Since the Oracle acquisition of Sun, there’s been no official word yet on the road map for Star Office. Oracle says it’s vision is to deliver an integrated system from applications to disk, ostensibly a commitment to an OpenOffice.org productivity suite. Yet, that’s not a foregone conclusion. Star Office was just part of the package Oracle got in its acquisition of Sun. Its relative value is to give Oracle a starting point to compete with Microsoft Office, but more likely Star Office’s journey with Oracle will take one of two paths:
- An independent productivity tools foundation. Upon the acquisition announcement, Open Office.org leaders begged for the emancipation of Star Office, saying a spin-off would be more in spirit with the open source community. The view is that Oracle makes billions of dollars licensing proprietary software and its control of Star Office is out of sync with OpenOffice.org’s mission. Oracle’s retention of Sun’s OpenOffice.org assets puts at risk the use of the OpenOffice.org name and the ability to reissue the code under a different license. There is a real possibility that Oracle will jettison Star Office and let OpenOffice.org invest in its further development, a la Mozilla’s efforts with Firefox.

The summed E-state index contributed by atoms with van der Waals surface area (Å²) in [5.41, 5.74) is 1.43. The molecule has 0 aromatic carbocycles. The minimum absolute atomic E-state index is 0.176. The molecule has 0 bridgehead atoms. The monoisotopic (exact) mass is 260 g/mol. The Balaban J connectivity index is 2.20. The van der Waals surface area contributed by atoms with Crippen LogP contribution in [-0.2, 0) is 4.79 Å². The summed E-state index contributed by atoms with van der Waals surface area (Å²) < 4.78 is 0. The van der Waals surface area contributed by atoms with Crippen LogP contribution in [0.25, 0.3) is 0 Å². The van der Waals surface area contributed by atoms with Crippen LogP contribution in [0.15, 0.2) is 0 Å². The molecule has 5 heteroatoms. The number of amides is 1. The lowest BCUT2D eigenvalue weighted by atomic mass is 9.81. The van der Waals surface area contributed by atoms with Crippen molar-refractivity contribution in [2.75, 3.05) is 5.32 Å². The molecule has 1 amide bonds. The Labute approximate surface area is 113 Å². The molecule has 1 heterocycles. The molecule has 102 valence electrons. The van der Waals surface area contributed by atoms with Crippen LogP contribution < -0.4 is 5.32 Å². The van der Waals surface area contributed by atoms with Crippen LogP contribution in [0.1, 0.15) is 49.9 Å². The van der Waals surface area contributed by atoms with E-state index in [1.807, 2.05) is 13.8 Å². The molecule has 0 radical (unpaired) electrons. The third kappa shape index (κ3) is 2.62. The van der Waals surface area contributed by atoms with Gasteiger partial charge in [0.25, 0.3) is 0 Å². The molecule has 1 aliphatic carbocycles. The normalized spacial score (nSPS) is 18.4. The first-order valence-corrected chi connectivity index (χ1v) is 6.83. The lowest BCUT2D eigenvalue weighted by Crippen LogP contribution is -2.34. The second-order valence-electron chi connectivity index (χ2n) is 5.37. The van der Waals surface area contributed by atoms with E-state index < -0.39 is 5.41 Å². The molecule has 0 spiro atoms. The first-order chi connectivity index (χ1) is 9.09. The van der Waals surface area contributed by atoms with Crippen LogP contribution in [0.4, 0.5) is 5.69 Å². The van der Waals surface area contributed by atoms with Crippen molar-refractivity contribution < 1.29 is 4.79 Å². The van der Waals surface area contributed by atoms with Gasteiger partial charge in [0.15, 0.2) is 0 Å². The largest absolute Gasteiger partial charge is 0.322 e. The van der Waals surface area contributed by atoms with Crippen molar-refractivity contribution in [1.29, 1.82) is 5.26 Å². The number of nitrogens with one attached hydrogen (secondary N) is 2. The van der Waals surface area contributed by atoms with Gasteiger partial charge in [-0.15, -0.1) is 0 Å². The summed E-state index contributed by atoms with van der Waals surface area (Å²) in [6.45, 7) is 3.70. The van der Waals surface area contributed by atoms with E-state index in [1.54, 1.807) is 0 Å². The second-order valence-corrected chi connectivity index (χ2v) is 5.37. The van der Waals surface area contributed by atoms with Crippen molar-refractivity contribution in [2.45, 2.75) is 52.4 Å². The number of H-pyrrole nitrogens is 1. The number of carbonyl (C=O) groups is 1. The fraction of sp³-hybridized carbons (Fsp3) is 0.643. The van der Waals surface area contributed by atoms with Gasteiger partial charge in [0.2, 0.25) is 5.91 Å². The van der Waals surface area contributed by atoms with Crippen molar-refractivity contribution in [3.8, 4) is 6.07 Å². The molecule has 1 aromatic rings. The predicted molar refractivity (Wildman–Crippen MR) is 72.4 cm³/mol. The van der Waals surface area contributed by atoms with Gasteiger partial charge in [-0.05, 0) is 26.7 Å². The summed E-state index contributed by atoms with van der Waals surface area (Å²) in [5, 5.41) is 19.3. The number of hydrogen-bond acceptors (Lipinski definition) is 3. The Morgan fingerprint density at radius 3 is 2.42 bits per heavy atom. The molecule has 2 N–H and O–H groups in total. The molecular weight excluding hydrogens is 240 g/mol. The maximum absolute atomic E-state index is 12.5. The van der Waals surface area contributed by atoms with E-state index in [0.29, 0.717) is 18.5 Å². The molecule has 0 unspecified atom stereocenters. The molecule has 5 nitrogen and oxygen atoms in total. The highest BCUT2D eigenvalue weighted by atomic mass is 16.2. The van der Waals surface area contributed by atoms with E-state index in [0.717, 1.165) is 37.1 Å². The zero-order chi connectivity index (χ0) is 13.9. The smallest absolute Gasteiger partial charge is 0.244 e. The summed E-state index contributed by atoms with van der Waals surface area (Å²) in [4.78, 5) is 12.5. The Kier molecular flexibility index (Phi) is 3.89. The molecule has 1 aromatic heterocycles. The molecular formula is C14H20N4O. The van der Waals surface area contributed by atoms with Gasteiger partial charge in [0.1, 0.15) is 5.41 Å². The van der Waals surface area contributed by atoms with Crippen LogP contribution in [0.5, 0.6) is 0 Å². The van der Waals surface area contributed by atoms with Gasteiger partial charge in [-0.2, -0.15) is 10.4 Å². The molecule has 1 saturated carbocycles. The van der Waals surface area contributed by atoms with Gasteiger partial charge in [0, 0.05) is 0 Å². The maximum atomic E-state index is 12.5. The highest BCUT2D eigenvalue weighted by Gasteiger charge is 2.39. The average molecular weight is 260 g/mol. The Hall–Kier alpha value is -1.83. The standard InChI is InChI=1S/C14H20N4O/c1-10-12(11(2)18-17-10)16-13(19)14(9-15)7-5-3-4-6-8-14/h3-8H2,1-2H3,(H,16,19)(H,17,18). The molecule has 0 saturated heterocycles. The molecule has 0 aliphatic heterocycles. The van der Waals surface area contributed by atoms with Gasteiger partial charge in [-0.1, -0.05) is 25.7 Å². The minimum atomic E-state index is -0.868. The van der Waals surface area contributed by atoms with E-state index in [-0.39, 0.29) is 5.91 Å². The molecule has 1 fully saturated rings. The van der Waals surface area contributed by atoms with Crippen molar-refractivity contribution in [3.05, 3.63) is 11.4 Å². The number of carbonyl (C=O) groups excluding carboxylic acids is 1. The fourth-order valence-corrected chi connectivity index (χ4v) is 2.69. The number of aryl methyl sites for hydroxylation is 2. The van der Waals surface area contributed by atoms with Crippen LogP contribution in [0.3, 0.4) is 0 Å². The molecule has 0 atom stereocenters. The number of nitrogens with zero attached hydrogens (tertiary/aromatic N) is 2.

- Integration with Oracle CRM and enterprise apps. Oracle has the opportunity to address some of the glaring deficiencies of Star Office –- like macro support and mail merge –- that keep it from competing with Microsoft Office. It also could integrate its Star Office with its CRM and database applications. Oracle CEO Larry Ellison would love to take on Microsoft, and his company has tried to develop alternatives to Office in the past (Oracle Office division from the early 1990s). But the likelihood that Oracle can turn Star Office 9 into the Microsoft Office killer that Sun couldn’t is hard to fathom. More likely, its useful capabilities would be culled and integrated with Oracle apps rather than a stand-alone alternative to Microsoft Office.